When it’s wet and slushy outside, as it promises to be today, I don’t wear fancy or expensive cowboy boots, for water (and, in winter, salt) is death on boots. But I have some well-made and sturdy boots that are my standbys for bad weather. Here’s a nice pair: Lucchese calf boots from the “San Antonio” days (, when these off-the-shelf boots were of a quality similar to custom boots.
Because they’re calf, they’re prone to cracking; this can’t be avoided even with good boot care. (This is why my new custom pair of boots is kangaroo, which doesn’t crack.) You can see the surface cracks in the picture below. But I love the color, and these things, even if worn in dire conditions, are sturdy enough to outlive me.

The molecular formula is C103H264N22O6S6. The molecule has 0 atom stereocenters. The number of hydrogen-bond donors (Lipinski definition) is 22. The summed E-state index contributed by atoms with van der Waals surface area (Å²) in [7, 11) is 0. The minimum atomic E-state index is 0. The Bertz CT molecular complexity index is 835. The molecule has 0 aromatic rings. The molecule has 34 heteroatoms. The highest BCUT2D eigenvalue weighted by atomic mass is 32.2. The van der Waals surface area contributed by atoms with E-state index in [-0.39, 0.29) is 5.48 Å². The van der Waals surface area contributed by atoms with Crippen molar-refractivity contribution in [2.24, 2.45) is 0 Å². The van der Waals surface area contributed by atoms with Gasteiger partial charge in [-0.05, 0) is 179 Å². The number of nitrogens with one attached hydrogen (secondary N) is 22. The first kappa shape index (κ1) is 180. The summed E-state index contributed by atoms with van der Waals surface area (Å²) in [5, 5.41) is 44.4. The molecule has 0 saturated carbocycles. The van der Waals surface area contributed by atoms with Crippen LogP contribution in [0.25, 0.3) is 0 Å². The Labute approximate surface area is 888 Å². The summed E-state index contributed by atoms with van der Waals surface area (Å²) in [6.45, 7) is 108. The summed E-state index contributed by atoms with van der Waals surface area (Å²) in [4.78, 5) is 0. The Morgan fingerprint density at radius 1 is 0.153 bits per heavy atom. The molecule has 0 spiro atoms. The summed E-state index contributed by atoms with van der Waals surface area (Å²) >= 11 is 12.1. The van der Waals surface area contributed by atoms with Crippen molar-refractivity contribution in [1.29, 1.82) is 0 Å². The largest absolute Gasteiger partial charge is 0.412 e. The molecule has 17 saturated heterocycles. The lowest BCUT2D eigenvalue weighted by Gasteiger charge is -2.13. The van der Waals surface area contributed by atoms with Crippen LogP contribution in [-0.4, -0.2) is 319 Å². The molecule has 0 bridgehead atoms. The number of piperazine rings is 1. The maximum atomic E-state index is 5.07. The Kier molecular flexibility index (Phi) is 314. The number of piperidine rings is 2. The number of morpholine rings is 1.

The sign of a good handmade boot: wooden pegs used to hold the sole onto the boot. The pegs (traditionally lemonwood) are hammered in
my by hand, and wooden pegs are better than the metal ones used in cheaper boots as wood swells when it’s wet, giving extra binding force hold on the sole. Lucchese “San Antonios” were all like this, but haven’t been made for years. Now the comparable boots are the top-of-the-line Lucchese “Classics,” which are quite pricey.